The narrator in Tom Sawyer often talks about the state of affairs between “little boys” and “little girls”. Twain could have sufficed to simply say boys and girls, or another adjective to characterize their size. However, he repeatedly uses “little”. This adjective dispowers the young characters in the novel. “Little boys” are much less capable than boys or men. Thus Tom being grouped into the category of a little boy is an obstacle he must overcome. After witnessing a murder and a man be falsely accused, Tom is forced to take on responsibility. In showing fortitude, bravery, and composure, Tom distinguishes himself from the little boy crowd. In writing “Tom Sawyer”, Twain is particularly concerned with knowledge as a representation of capability. The word “know” is among the most frequently occurring verbs within the novel. Tom is an extremely bright child and often utilizes his wit to overcome obstacles. When faced with an overwhelming task, Tom thinks outside of the box and looks for a means of accomplishing the goal. “Know” is the word that is in direct opposition of “little”. A comparative graph of the relative frequencies of “little” and “know” shows that as one word’s relative frequency rises, the other falls. The frequencies of the two respective words are inversely correlated. Twain does not use little as a descriptor in passages that “know” appears because these are passages in which Tom displays fortitude and bravery.
Contextual analysis only further defends this argument. For example, Tom’s ability to improvise is showcased when he gets out of painting his white picket fence, one of the more iconic scenes in American literature. While painting an entire fence with a small brush would be a tedious and pressing task for anyone. Being a child of small stature, painting this fence would be extremely daunting task. This task is microcosmic representation of Tom’s battle with his littleness. Tom’s intellect perseveres, as he cleverly convinces a friend that painting the fence was extremely enjoyable. “Well, maybe it is, and maybe it ain’t. All I know, is, it suits Tom Sawyer.” (Twain 17). Tom’s use of “know” is defiant and convincing. In moments such as these, Tom becomes more than just a little boy.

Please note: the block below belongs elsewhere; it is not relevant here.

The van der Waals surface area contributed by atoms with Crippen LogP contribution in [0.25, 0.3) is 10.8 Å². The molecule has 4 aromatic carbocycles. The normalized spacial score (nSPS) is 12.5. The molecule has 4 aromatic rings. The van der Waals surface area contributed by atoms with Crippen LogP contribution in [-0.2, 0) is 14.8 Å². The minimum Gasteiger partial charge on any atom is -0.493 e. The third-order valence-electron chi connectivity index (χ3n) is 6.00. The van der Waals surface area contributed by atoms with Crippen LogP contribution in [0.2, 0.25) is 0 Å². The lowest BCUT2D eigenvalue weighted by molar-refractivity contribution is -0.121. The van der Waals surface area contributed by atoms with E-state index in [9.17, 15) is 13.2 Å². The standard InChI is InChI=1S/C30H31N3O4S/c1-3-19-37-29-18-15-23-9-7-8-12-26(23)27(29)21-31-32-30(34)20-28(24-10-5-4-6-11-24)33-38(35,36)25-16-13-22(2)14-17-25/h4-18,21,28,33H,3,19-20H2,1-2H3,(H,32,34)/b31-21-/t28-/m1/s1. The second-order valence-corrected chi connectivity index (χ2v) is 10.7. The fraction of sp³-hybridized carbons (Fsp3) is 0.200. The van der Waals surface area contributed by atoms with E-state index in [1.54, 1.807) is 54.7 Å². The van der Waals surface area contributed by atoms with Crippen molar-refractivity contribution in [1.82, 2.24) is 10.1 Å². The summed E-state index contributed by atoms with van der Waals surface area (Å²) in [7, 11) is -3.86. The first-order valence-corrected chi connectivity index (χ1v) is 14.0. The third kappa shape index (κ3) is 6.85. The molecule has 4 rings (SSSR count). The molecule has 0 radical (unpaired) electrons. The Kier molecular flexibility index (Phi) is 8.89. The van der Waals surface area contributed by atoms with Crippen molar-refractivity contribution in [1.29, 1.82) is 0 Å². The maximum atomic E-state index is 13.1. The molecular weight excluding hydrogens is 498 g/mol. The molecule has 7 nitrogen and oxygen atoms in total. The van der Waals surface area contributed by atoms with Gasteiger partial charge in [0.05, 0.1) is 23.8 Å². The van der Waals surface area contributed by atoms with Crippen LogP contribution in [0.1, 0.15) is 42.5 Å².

“The Little Princess” ironically features a young girl, who for much of the book is not considered a princess at all. After her father loses his fortune, Sara struggles with poverty and loneliness. She is now without power, and epitomizes what it means to be little. She is frequently described as little, so much so that Little is in the title of the narrative. The title is “The Little Princess”. However, through the course of the book the words “little” and “princess” almost never accompany one another. When the word “princess” appears, the word little is never an accompanying descriptor. Upon looking at the relative frequency chart of the word little and the word princess, the two graphs never overlap. Princess is a word that refers to power and autonomy for Sara. When the word princess is being used, Sara is in a position of power and making decisions for herself. “If I am a princess in rags and tatters, I can be a princess inside. It would be easy to be a princess if I were dressed in cloth of gold, but it is a great deal more of a triumph to be one all the time when no one knows it.” (Burnett 1963). Sara grapples with what it means to be a princess throughout the novel. The above passage is a rather explicit example in which Sara begins to overcome her littleness and gain a type of profound contentment. Sara realizes that she can be a princess even if others see her as poor. This is an example in which Sara finds wisdom, and feels that she is a princess rather than feeling little.